“Will you consistently contribute, as a good steward of God’s blessings, such time, talent, and resources, in the measure that God prospers you, so that our local and worldwide ministry of spreading the gospel may continue?” -Grace Community Church (emphasis mine)
Of first importance in the institutional setting is the keeping alive of the institution and its goals. Any giving of money, time, or talents outside of the institutionally sanctioned sphere of influence is prohibited or discouraged. This is our ministry and it is in competition with all the other ministries and the other institutions down the street that compete for your money and time. By signing this accountability contract, we own you, your time, and your pocketbook.
Power, Authority, and Accountability
In order to keep the money flowing and the structure viable, you must obligate yourself to submit to the top-down authority structure of the institution so they can keep you accountable to the signed membership contract. Anyone with a differing opinion of formal church membership who doesn’t see its need or authenticity, is a threat to the institution by virtue of the fact that they can’t be controlled. Submission to the appointed top-down leadership is equated with striving for unity in the institution. In formal church membership you will be required to acknowledging the validity of the authority structure that is in place by your passive acceptance of it.
“…to submit to the elders and other appointed leaders of the church and diligently strive for unity and peace within the church” -The Village Church (emphasis mine)
Those at the top of the institutional church’s top-down authority structure reference passages such as Hebrews 13:17 and 1 Timothy 5:17 to justify their statements. I deal with those passages later in this post.
Repeated failure to live up to the commitment you’ve made to the local institution by signing a membership contract may result in excommunication. The threat of excommunication is an important part of most membership contracts, acting as the final motivation for conformity to the signed agreement. Formal membership is required because we can’t kick you out unless we know you’re in. Most institutional churches call this membership document a covenant. But be wise as serpents and harmless as doves in understanding the true nature of this “covenant.” It is little more than an accountability contract, masquerading as a commitment to community, obliging its signers to jump through unnecessary hoops in order to keep the institution viable and its top-down authority structure in place and operating. I’ve mentioned in previous posts in the series that accountability is a poor substitute for genuine community. Formal membership contracts are one more example of that. For more on community and accountability, please read part four of this series. Matt Chandler of The Village Church illustrates my point:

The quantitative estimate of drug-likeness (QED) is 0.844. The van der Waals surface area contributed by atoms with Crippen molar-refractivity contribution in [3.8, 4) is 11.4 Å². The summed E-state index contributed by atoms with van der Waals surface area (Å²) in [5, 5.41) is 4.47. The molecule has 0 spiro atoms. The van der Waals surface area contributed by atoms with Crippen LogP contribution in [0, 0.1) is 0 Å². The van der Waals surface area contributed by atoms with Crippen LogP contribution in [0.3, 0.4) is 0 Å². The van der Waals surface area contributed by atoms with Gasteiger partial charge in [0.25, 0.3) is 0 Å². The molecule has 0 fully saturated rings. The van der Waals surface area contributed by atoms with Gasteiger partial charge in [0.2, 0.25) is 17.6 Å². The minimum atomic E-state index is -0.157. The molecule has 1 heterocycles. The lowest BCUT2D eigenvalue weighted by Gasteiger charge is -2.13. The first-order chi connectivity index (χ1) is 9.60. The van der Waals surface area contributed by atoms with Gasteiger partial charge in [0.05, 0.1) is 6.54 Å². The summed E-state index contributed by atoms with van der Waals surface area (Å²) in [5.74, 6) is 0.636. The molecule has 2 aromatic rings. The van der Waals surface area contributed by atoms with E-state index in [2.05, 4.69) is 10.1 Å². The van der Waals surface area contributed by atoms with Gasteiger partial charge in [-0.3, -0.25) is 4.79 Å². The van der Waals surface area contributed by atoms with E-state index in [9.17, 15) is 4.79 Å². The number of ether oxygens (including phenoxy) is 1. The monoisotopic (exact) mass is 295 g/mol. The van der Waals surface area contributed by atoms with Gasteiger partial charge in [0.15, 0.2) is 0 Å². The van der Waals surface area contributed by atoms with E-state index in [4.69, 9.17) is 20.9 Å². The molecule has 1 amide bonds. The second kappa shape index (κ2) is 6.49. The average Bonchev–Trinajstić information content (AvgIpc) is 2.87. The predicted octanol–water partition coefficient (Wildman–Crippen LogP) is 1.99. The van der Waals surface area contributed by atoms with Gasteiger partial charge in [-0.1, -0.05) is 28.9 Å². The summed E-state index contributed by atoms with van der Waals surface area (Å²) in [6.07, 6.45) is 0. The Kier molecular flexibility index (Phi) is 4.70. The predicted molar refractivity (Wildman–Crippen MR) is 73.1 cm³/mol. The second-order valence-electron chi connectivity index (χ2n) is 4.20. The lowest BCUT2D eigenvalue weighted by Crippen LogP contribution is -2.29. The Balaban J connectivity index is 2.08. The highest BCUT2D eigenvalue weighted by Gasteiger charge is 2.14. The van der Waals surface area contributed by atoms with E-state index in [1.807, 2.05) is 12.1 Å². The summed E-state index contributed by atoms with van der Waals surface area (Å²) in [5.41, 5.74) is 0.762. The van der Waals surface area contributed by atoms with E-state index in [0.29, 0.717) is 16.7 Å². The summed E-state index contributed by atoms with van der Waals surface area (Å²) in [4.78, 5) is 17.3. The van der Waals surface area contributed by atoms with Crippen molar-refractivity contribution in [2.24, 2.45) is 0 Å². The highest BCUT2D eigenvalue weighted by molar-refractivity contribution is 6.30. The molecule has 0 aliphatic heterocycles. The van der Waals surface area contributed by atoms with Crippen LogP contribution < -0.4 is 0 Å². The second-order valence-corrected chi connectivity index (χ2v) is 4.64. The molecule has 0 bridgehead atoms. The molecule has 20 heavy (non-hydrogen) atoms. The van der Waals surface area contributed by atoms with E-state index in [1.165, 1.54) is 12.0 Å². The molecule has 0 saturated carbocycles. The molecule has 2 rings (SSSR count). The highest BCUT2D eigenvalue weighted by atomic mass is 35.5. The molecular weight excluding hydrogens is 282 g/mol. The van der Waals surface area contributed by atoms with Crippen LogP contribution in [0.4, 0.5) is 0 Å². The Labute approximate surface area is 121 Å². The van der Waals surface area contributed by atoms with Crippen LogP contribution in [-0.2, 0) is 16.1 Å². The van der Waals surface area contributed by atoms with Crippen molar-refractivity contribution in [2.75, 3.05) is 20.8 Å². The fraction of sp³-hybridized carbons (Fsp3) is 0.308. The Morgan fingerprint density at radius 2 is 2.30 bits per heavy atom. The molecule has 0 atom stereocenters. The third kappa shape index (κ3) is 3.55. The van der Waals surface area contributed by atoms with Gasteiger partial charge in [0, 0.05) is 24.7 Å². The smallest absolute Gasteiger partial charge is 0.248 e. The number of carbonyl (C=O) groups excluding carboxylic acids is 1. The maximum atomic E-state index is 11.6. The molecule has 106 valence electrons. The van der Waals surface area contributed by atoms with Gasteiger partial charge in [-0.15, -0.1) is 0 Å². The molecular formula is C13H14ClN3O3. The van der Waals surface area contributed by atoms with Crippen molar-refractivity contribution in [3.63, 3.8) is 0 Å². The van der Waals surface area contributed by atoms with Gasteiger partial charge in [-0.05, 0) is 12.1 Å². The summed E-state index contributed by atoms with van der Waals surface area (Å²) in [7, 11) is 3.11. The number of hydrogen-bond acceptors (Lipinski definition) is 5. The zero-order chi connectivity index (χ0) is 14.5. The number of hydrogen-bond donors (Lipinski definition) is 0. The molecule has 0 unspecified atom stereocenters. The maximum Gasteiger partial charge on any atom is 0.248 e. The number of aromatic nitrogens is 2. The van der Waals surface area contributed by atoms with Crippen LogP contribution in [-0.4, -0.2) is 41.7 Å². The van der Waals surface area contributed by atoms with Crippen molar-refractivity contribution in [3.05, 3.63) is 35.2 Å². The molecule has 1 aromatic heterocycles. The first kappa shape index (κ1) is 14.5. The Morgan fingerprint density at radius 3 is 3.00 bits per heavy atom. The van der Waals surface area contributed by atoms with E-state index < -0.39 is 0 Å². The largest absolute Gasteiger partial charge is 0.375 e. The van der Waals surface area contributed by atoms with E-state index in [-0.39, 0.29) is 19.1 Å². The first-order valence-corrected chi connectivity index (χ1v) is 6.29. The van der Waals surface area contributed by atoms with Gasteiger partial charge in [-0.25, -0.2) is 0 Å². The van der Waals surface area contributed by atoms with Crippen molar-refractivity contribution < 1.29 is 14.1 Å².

“After considering questions of authority and submission, the second issue that came up in my study of the local church was the biblical teaching on church discipline…. My question out of this text is simple: How can you kick someone “out’ if there isn’t an “in’?” – Matt Chandler, Is Church Membership Biblical? (Emphasis Mine)
Grace Community Church includes this threat of excommunication in its membership contract:
“Members of this church and all other professing Christians who regularly attend or fellowship with this church who err in doctrine, or who engage in conduct that violates Scripture as determined by the Board of Elders, shall be subject to church discipline, including dismissal according to Matthew 18:15–18.” -Grace Community Church (Emphasis Mine)
To further illustrate my point, I want to interact with an on-line article that appeared in Christianity Today in July of 2015. As we work our way through it, you will see a common theme of money, authority and power, and the threat of excommunication. This is merely one example of what must be millions. But please don’t take my word for it. Go to almost any church website that adheres to formal church membership and take a look at their membership covenant (assuming it’s been made public), or Google formal church membership and take a look at the results. You will see some form of these three elements in most membership contracts, if not all.
In July 2015, Christianity Today posted an article by Ed Stetzer entitled, Membership Matters: 3 Reasons for Church Membership. After giving several examples from 1 Corinthians of how Paul uses the word “body” to describe the church (I agree with him on that part) Stetzer notes:
“Why then do we have [formal] membership? Because regardless of how the culture sees it or Christians misunderstand it, [formal] membership is not simply an opportunity to say, I’m a part of a club, but rather a scriptural expression of covenant connectedness to a church.”
Stetzer insists that formal church membership is a scriptural expression of covenant connectedness and yet he is strangely silent in providing any of those scripture texts that support such a bold claim. The only scriptures I can think of that express our covenant connectedness to Christ center around the New Covenant. I don’t think that covenant needs our help in adding another layer to it to keep us accountable. But he continues,